Madeleine Ni Ghallcobhair, a Fulbright Scholar from an Irish-speaking area of Ireland called a Gaeltacht, set up the projector and faced a class of 12 undergraduate students at Manhattan College in the Bronx. Basic Irish language vocabulary studded the screen: “Is maith liom – I like.”
Ni Ghallcobhair addressed a girl in a green Ireland sweatshirt. “An maith leat e?” she said while gesturing to the male student seated beside her.
The girl blushed. “Are you asking me if I like him?” she said. “Um, yes, is maith liom e.”
Every week, Ni Ghallcobhair teaches Irish language classes at three City University of New York campuses, Lehman College, College of Mount St Vincent, and Manhattan College. She came to New York last August as a Fulbright Scholar on the Foreign Language Teaching Assistant scheme. The exchange program was launched by the Fulbright Commission in Ireland in 2006, and is funded by the Irish government. So far, 47 teaching assistants have been sent to the U.S.
“I’m partly here as cultural ambassador, so I’m trying to teach my students the language, but also a bit of the context, history, and the customs that we have,” said Ni Ghallcobhair. “I’ve been really impressed that a lot of people are really interested in Irish here.”
The enthusiasm for Irish amongst New Yorkers that Ni Ghallcobhair’s experienced is echoed by many Irish-language speakers living and teaching in the city. According to Elaine Ni Bhreinnan, 32, who teaches Gaelic at the Irish Arts Center in Manhattan, “Irishness sells in America. It’s like a brand, and the Irish language, thankfully, goes with it.”
There are approximately 11 institutions that offer Irish language classes in New York City. These are divided between NYU and CUNY, the two universities that offer Irish as a language elective -- or in the case of Lehman, a minor in an undergraduate program -- and cultural centers, such as the Irish Arts Center, or the Aisling Center in Yonkers.
At a conference in Notre Dame last April, the Ireland Fulbright Commission presented the findings of a report about the teaching and learning of Irish in the U.S.
“We discovered that there’s more out there than we know about,” said Colleen Dube, the executive director of Ireland’s Fulbright Commission. Dube added that the Irish Language Learning & Teaching in the U.S. report also revealed a growing need for facilitating Irish classes in non-academic settings.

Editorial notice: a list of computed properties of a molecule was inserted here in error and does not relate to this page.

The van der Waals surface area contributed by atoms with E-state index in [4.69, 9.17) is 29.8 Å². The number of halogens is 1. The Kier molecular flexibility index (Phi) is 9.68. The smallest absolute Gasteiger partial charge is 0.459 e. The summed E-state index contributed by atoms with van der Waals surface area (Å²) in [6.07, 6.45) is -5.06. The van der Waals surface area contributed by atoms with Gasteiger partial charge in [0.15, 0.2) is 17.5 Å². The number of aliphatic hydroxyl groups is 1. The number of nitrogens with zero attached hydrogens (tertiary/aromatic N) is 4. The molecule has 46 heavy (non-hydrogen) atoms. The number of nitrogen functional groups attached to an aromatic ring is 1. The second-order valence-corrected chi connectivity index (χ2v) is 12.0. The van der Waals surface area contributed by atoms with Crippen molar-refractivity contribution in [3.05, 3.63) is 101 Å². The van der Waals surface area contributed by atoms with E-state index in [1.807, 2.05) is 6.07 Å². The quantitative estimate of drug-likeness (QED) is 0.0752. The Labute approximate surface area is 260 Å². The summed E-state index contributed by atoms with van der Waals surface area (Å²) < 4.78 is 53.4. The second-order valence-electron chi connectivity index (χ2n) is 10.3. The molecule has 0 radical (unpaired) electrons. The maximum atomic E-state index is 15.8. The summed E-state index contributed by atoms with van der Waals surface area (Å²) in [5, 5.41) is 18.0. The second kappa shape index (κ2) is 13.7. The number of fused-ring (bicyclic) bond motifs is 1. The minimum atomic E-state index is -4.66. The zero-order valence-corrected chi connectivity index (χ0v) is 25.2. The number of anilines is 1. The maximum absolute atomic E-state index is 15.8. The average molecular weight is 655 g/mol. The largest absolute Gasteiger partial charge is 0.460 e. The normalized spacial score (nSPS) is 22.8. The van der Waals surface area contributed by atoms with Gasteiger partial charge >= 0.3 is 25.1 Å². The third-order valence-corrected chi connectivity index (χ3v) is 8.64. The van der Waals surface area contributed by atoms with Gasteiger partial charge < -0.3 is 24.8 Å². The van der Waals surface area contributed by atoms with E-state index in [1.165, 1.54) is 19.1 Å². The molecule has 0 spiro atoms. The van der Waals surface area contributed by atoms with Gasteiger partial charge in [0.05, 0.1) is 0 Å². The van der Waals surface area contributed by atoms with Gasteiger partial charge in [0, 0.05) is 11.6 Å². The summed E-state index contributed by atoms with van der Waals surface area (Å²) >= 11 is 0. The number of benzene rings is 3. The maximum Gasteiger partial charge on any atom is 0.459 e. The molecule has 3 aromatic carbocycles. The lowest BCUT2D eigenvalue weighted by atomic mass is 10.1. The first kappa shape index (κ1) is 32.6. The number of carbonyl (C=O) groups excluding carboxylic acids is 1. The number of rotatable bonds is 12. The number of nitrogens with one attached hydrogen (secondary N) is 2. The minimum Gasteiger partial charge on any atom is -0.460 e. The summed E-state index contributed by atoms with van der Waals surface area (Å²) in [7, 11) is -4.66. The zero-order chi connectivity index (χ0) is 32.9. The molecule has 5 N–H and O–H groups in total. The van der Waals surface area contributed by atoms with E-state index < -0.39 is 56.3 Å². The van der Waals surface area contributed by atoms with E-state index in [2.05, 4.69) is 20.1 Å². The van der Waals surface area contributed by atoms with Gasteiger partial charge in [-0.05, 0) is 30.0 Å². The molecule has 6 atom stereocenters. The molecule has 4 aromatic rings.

“There’s a constant crossover between those coming from an academic angle, and someone who gets subsumed in the general culture,” said Dube.
In a classroom setting, Ni Challcobhair emphasizes vocabulary and grammar, with focus on conversation for the first 20 minutes or so of every class. Students are typically placed in partners to discuss a set topic. Hilary Sweeney and Pádraig Ó Cearúill’s classes at NYU’s Ireland, or Glucksman, House follow a similar format.
Sweeney, who teaches different levels of Irish to undergraduate students, said that, in addition to teaching the language, it’s essential to provide context.
“I think it’s important that there are connections between what’s going on in academia, and what’s going on in greater world,” Sweeney said at the NYU Glucksman House Irish Language Day last weekend. “When it’s a language, it’s all about communication, and we want to foster communication between anyone who’s learning Irish, whether in a cultural center, at home, or in a formal university setting.”
Irish-born Rebecca McLynn, 21, and Ohio-native Maggie Cardosi, 23, are enrolled in the Irish-American Studies M.A. offered at NYU. Both girls consider knowledge of Irish as crucial to understanding Irish history and general culture.
Anne Dolan, 26, a previous student of Irish at Lehman College, said that pursuing Irish music and singing heightened her interest in the Irish language. Of her class in Lehman, Dolan said that, “it was not exactly a discussion, but it also wasn’t a lecture.”
In Ní Bhraonáin's Tae Agus Comhra (Tea and Conversation) free Wednesday evening class, the goal of getting people to speak Irish is achieved through informal conversation and song. In a recent class, Ni Bhreinnan’s father led the five students in attendance in a sean-nos, or old-style, folk sing-along.